Demand may still increase, but not necessarily for homes to buy. “The first-time homebuyer market, which was just starting to build a lot of momentum, will probably be set back to some extent, particularly in regions that have been hit the hardest by layoffs,” according to Forbes. With a decrease in income, people look to rent rather than buy a home. Those experiencing a foreclosure will look to rent rather than buy another home. This impacts the market from a seller’s perspective forcing them to either stay in the property, or maintain it as a rental.
Among the financial issues bearing down on people, the issue of safety still presents a major challenge to the real estate market. As COVID-19 cases go up, so does concern for people’s health and well being. We go out less. We interact less. We’re afraid. There is still so much we simply don’t know that can boost anxiety. This can translate into a distrust in putting one’s home up for sale. It can also dissuade some from shopping for a new home. Whether these feelings will make a significant impact on the real estate market going forward still remains unknown. Continuing to take steps to make the process feel as safe as possible for both sides is essential.
It’s still a seller’s market
What happened in March could repeat itself later, although it’s not likely. The rebound was so efficient that there’s less risk for such a low dip happening again. Still, as safety once again becomes an issue with rising cases of coronavirus, sellers could get nervous. Putting their home on the market increases their risk of an asymptotic person entering their home as a potential buyer. While every precaution is typically taken to prevent the spread of the virus, it’s the fear alone that can put sellers on pause. This would again leave buyers with a reduced inventory, rewarding those brave enough to sell with the potential for a bidding war and multiple offers on their home.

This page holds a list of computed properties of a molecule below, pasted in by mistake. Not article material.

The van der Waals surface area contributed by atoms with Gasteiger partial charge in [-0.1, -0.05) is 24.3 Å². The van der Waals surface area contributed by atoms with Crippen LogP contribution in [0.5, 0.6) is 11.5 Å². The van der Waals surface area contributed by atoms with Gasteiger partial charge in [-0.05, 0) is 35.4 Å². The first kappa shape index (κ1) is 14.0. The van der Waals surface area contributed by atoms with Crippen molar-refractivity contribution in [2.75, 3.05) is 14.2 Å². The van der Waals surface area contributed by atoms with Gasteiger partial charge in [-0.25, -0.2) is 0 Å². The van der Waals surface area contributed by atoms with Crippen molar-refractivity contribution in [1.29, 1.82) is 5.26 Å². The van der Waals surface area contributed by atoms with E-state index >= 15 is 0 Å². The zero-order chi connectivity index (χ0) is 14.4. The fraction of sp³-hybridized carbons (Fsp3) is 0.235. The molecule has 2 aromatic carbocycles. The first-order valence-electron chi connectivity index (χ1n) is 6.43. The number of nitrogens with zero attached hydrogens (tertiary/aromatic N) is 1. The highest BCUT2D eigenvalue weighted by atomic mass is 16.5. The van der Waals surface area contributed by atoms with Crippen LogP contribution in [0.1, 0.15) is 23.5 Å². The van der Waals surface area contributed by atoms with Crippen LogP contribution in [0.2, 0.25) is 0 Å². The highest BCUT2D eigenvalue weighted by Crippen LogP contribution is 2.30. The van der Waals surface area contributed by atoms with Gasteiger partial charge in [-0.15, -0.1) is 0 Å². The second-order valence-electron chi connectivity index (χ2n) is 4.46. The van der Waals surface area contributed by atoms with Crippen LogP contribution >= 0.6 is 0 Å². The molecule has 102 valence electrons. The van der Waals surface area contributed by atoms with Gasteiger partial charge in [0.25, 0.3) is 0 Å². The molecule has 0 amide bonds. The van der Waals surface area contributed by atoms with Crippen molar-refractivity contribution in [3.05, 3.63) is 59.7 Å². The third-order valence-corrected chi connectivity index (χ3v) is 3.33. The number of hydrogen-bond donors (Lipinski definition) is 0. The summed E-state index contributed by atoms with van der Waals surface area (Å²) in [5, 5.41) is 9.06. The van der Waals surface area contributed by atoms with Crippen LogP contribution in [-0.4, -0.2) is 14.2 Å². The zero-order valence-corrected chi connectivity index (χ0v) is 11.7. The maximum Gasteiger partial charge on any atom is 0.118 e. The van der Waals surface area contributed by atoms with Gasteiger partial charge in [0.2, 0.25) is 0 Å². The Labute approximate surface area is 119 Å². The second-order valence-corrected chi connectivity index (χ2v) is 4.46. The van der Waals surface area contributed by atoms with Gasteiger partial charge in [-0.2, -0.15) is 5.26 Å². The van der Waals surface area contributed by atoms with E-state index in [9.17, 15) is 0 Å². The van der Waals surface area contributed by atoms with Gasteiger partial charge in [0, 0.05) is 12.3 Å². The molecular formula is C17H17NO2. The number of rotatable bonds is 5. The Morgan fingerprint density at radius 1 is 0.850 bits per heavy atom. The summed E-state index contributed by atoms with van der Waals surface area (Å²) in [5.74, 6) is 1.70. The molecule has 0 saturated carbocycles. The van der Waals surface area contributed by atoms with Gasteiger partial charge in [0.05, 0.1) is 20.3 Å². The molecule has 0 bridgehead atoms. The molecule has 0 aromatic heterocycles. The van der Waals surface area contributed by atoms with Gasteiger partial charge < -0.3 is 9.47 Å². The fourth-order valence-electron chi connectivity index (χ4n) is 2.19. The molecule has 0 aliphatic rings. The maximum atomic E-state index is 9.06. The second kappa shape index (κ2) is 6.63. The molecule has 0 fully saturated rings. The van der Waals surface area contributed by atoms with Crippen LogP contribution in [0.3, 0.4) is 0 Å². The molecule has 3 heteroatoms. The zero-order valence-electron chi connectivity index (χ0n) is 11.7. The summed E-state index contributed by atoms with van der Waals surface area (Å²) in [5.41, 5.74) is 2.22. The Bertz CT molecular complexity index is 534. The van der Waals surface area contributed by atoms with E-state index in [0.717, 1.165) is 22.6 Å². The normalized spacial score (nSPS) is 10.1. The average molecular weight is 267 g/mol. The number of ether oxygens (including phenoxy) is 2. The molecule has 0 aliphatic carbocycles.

On the other hand, with a second wave, buyers could feel that it’s safer to wait. This would force homes to sit on the market for much longer than sellers expect. Right now, it’s unknown how it will all play out for the real estate market.
See also: 4 Post-Pandemic Housing Trends
Remove the risk and make a quick sale
One way to prevent these risk factors from interfering with your plans to sell your home is to work with an off-market buyer. Not only is the sale process quick, allowing you to get ahead of a foreclosure or a change in income, it’s also much safer. One person, a Market Expert, comes to your home and does a thorough evaluation before making an offer. Everything is “as-is,” and there’s no need to make any repairs. No need to spend time and money creating a virtual tour of your home or preparing it for sale. This quick and seamless process can help get you as close to market value for your home as possible in a faster timeframe. If you’d like to learn more about how an off-market buyer can help you, contact Sundae today.
Polina is Sundae’s Director of Valuation. She is a Real Estate Economist with more than 15 years of valuation experience across commercial and residential real estate. Her background includes stints with Cushman & Wakefield, Hanley Wood, and Standard & Poor’s. Polina graduated with a double major in Economics and International Relations from the University of California at Davis and has been a CAIA Charter Holder since 2010.